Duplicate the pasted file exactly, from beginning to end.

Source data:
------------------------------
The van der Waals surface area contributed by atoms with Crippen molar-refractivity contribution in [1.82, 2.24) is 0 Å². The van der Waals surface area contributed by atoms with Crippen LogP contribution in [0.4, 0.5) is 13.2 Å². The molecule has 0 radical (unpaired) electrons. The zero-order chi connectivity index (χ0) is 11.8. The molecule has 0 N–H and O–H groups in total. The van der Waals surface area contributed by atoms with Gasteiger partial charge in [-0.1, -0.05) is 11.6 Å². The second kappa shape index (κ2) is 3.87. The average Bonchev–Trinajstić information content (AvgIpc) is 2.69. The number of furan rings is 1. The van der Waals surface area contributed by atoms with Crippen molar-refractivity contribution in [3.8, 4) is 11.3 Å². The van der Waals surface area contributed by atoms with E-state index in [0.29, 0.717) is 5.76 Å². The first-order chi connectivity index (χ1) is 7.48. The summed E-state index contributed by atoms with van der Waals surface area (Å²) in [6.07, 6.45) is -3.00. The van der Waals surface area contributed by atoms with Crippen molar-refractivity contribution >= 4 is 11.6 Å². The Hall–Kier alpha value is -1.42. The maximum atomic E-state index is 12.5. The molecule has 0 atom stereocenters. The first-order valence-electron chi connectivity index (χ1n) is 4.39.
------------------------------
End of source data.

The van der Waals surface area contributed by atoms with Crippen molar-refractivity contribution in [1.82, 2.24) is 0 Å². The van der Waals surface area contributed by atoms with Crippen LogP contribution in [0.4, 0.5) is 13.2 Å². The molecule has 0 radical (unpaired) electrons. The zero-order chi connectivity index (χ0) is 11.8. The molecule has 0 N–H and O–H groups in total. The van der Waals surface area contributed by atoms with Gasteiger partial charge in [-0.1, -0.05) is 11.6 Å². The second kappa shape index (κ2) is 3.87. The average Bonchev–Trinajstić information content (AvgIpc) is 2.69. The number of furan rings is 1. The van der Waals surface area contributed by atoms with Crippen molar-refractivity contribution in [3.8, 4) is 11.3 Å². The van der Waals surface area contributed by atoms with E-state index in [0.29, 0.717) is 5.76 Å². The first-order chi connectivity index (χ1) is 7.48. The summed E-state index contributed by atoms with van der Waals surface area (Å²) in [6.07, 6.45) is -3.00. The van der Waals surface area contributed by atoms with Crippen molar-refractivity contribution >= 4 is 11.6 Å². The Hall–Kier alpha value is -1.42. The maximum atomic E-state index is 12.5. The molecule has 0 atom stereocenters. The first-order valence-electron chi connectivity index (χ1n) is 4.39.